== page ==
Mark Hecker's Reach Incorporated is betting that the best way to reach young minds, is with other young minds. His teachers train, and pay, struggling high schoolers to tutor elementary school students in their community, and are seeing remarkable results.
“When you go intentionally toward the most difficult work, sometimes the losses pile up. But, the kids will never let me quit.”
"When people hear about the mission of Reach Incorporated, I often see raised eyebrows. 'Wait…' they say, as they collect their thoughts. 'So, you hire and train the kids that don’t do well in school?' Yes, I say calmly. 'And, you have those kids tutor younger children who need help reading?' Yes, I say again. At that point, the conversation can go a number of directions. Many people know well Ben Franklin’s familiar adage: 'Tell me and I forget. Teach me and I remember. Involve me and I learn.' They see that forcing someone to teach often guarantees comprehension of content. On the other hand, I’ve heard, 'You let the illiterate thugs teach?'"
Mark Hecker's dual background in education and social work have lead to this unusual, and unusually successful, Washington, DC after-school program called Reach Incorporated. "From Education, we know that students only improve when given the opportunity to practice at their grade level, Mark muses. "Social Work informs us that, as students age, motivation and engagement play an increasingly important role. We’re left with a question: How can we provide high school students with access to elementary school content in a way that’s both engaging and motivating."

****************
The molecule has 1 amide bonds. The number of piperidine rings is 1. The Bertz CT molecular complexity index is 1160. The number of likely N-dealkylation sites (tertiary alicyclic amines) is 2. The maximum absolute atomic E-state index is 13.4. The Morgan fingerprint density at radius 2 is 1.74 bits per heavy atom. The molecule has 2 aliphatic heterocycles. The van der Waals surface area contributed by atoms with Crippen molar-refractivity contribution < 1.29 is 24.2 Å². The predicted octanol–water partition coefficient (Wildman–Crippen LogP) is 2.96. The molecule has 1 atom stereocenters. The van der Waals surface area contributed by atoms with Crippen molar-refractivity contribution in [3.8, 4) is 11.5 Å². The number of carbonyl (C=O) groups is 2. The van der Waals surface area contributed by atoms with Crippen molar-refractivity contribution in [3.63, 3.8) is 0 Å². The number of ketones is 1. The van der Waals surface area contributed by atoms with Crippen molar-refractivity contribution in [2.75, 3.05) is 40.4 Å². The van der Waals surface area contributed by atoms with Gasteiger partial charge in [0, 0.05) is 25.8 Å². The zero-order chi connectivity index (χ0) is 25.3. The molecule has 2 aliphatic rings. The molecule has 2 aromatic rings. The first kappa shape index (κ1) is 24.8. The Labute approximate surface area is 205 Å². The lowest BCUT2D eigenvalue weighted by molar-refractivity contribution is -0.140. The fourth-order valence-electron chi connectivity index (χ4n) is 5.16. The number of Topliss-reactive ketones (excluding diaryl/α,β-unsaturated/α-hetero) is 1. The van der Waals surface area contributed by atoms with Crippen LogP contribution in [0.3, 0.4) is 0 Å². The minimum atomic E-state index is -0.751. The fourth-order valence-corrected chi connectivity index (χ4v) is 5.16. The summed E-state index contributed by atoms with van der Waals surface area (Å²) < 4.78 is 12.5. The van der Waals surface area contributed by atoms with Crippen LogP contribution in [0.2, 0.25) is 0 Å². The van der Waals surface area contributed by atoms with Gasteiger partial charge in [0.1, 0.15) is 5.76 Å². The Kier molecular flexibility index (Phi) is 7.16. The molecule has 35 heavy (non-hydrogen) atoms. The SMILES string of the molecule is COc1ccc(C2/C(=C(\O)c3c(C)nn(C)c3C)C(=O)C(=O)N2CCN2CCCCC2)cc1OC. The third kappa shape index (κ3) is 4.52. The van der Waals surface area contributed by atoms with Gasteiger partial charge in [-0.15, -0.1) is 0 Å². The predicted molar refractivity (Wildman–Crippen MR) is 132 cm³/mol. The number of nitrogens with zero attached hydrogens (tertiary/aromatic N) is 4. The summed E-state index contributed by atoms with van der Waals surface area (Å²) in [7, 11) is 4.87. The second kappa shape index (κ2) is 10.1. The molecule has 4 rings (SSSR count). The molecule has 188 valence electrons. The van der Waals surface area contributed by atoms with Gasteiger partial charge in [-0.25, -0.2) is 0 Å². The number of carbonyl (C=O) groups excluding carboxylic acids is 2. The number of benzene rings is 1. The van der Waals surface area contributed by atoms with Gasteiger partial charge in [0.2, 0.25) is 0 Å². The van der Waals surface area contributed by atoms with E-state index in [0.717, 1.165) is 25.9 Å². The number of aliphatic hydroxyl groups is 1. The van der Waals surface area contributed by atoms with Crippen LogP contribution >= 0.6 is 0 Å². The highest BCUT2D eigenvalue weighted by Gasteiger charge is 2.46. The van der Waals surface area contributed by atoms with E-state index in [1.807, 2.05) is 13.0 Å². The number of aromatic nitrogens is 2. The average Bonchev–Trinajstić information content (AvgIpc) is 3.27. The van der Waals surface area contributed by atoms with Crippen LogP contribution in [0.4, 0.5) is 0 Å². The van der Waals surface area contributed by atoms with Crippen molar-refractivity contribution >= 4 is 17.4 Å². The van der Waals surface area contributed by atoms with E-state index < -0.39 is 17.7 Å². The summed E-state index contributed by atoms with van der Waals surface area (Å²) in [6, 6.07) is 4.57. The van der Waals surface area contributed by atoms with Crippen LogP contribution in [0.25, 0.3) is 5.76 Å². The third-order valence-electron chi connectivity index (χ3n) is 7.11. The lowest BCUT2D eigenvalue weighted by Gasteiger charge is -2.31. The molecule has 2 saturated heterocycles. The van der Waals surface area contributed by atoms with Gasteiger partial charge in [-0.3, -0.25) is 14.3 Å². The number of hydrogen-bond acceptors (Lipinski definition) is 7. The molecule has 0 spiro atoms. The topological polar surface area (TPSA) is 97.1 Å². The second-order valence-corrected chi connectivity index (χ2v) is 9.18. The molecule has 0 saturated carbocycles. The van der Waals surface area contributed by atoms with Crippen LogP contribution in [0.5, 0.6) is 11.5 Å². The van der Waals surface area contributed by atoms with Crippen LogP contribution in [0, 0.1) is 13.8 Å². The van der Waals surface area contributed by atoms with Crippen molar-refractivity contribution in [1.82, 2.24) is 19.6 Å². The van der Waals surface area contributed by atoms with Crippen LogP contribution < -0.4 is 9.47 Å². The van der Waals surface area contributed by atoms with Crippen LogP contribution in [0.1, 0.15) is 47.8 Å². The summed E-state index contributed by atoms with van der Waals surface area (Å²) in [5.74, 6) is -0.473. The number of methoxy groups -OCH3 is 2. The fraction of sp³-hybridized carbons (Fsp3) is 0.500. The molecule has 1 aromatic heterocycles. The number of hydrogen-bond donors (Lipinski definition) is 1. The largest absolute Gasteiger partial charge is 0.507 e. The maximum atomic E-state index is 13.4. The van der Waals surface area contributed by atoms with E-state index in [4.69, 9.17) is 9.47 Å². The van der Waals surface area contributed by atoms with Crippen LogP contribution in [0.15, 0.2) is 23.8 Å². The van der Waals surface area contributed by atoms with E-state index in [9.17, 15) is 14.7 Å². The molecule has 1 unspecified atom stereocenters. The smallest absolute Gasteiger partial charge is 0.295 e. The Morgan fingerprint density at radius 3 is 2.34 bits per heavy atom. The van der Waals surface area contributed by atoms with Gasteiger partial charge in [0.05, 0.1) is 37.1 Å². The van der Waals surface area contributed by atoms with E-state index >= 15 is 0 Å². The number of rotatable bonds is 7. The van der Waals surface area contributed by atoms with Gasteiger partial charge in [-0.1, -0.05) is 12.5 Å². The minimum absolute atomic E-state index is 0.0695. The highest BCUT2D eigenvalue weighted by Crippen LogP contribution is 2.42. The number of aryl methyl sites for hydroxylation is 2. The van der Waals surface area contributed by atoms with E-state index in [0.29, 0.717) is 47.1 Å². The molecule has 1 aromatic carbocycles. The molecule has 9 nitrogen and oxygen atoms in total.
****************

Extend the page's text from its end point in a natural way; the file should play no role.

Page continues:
The answer is a program which matches struggling high school students as tutors to elementary schoolers. He explains, "Currently, 85% of kids read below grade level when they enter 9th grade. Little more than half of minority students in the city finish high school. I want to see significant improvement in both areas. I’d like the drop out rate and the below-grade-reading rate to be in the single digits… Our high school students practice reading aloud, build their vocabulary, and develop comprehension skills. But, they also become role models and real assets to the community. We build leaders, and, never feeling like the recipients of remedial support, they become readers too." In the past three years, not a single student has dropped out.
"Discussions about contemporary education tend to revolve around words like proficiency and achievement. I know that the realities involve words like oppression and injustice. For that reason, I think the battle for educational equity will extend far beyond my lifetime." A particularly daunting forecast.
"But," Mark quickly counters, "the kids will never let me quit. When I’m at my lowest, Tamya begs to show me how well she’s doing. Zarita smiles as three elementary school students beg to work with her each day. Sean tells me to go away when I offer support, because he’s confident enough to handle behavioral challenges on his own. Binetou tells me that she offered to work on weekends to avoid shifts that would interfere with tutoring. Ronnie shows up to tutoring on a day when he was home sick from school. Qur-An, who was a non-reader when we met her, starts reading her first words as Chaya looks on smiling. When they appear, I drink in the energy that comes from these moments. Seeing this light, this confidence, emerging from our kids makes it impossible to walk away."